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Leg 12

Rio De Janeiro to Carrasco International Airport, Montevideo. 25th April 2003

After the last leg, I approached the Baron with a slightly nervous feeling! However it was a nice sunny day and I was looking forward to scouting around Rio - now that I could actually see it!

I took a look around the bay and CopaCabana, where I know the statue of Christ the Redeemer is situated on Corcovado Peak. Sadly nothing. So having used a fair bit of fuel looking for it, I decided it was time to set course for Montevideo and headed out over the ocean.

I have to plead guilty to a huge pilot error here. In my panic landing last leg, I'd left the flaps down. My pre-flight check (*cough* - read quick scan of the panel because I wanted to get airborne!) failed to notice the fact that they were still in that position. I looked at my fuel computer. Range remaining: 880nm. `Something wrong here` I thought. (Just call me Sherlock). I looked at everything, except the flap position of course... I resigned myself to the fact that I must have used a ridiculous amount of juice flying around Rio, and climbed to 10,000 feet in an effort to gain sufficient range to cover the remaining 960nm to Montevideo. Having completed the climb, and still not having sufficient range, I contemplated a fuel stop in South Brazil. Finally the penny dropped and I spotted the blue flap light looking at me!! Duh!!

So with what turned out to be copious amounts of fuel on board, I descended back to 5,000 feet. The weather had turned the view underneath me into a blanket of cloud. I made mental preparation for another FS2002 nasty landing, but I wasn't too worried. The time went by with little to look at apart from the occasional view of the South Atlantic and the passing clouds.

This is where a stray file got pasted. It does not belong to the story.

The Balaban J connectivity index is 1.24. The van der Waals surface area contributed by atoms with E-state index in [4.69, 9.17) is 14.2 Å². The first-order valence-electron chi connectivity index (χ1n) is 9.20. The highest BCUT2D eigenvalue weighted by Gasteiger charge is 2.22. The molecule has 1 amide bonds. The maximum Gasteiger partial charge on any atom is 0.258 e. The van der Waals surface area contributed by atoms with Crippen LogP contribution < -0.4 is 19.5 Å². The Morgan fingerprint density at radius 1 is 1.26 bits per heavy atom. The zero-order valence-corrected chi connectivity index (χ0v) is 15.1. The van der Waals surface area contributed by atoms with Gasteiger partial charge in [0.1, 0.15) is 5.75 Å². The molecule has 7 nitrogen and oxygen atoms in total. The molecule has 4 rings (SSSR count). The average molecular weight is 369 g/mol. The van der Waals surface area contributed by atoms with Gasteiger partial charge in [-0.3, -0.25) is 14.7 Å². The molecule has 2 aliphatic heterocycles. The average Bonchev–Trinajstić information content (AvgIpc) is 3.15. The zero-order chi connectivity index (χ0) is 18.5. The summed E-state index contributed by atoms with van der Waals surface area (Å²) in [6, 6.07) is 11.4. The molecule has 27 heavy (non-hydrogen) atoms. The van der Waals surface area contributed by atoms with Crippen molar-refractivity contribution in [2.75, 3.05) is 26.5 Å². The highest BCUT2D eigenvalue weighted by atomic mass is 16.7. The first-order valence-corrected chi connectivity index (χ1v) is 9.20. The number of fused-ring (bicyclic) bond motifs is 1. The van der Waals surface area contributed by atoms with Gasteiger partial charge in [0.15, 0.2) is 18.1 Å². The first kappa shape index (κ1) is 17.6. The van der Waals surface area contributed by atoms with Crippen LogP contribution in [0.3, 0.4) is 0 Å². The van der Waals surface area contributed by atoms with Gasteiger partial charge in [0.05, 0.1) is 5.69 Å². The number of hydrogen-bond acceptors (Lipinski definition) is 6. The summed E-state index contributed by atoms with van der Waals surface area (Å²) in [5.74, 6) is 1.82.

Some time later, I spotted the South Brazilian coast hoving back into view. It's a pretty spartan part of the world according to FS2002 at least, and I settled for the odd screenshot of some nice beachy islands.

Crossing the border into Uruguay did little to improve the interest value of the scenery. In fact it got even more barren. Uruguay is a small country with Montevideo sitting on it's Southern coastline. As I came to within about 100nm of my destination, towns and roads started to appear.

I decided that As I came within range of the airport, it was nice and sunny again and I decided I'd give the autopilot another chance and try an auto-approach for a change. The only other time I've used this in the RTW flight was the last leg when I could really have done with it working.

As I lined up on short final, I observed that the autopilot wasn't lining me up correctly. This is where you get another "Duh!!!" moment. On this occasion and, I suspect, at Rio, I'd forgotten to switch the Nav selector over from GPS to Nav. Here was me cursing the darned thing when it was my fault all along! Making the change resulted in the poor old autopilot banking me hard left to try and achieve the correct heading, which it did admirably (no doubt silently cursing me back as it did)! 

By way of apology, I let it take me all the way down to, and past touchdown point. It's not recommended in the larger aircraft because of the lack of flare, but in the Baron it landed me softly with a small squeal of tyre rubber and no other problems.

I taxiied to the parking gate, shut the engines down and reflected on the fact that were it not so near to sundown, I might have continued South.

My next stop is Stanley Airport in the Falkland Islands for a brief re-fuel before heading to Guardiamarina Zanatu airport in Chile - the most Southern airport modelled in FS2002!





1) Hell of a queue!

2) Sat behind a GOL 737 as a 747 departs runway 10 in the background.

3) Climbing over Rio.

4) Over the bay searching for the statue.

5) No sign of it.

6) Cloudy over the South Atlantic.

7) Moon to the left, Sun to the right (About the most interesting shot I could find for over an hour!).

8) Sandy islands by South Brazil.

9) Some nasty weather approaching Uruguay.

10) Across the border into Uruguay.

11) A typical shot of North Uruguay.

12) Signs of life in South Uruguay.

13) A vastly improved approach with the autopilot.

14) The autopilot finishes off the landing nicely.

15) Parked up on a sunny evening in Montevideo.

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Source code and graphics J.Consterdine 2003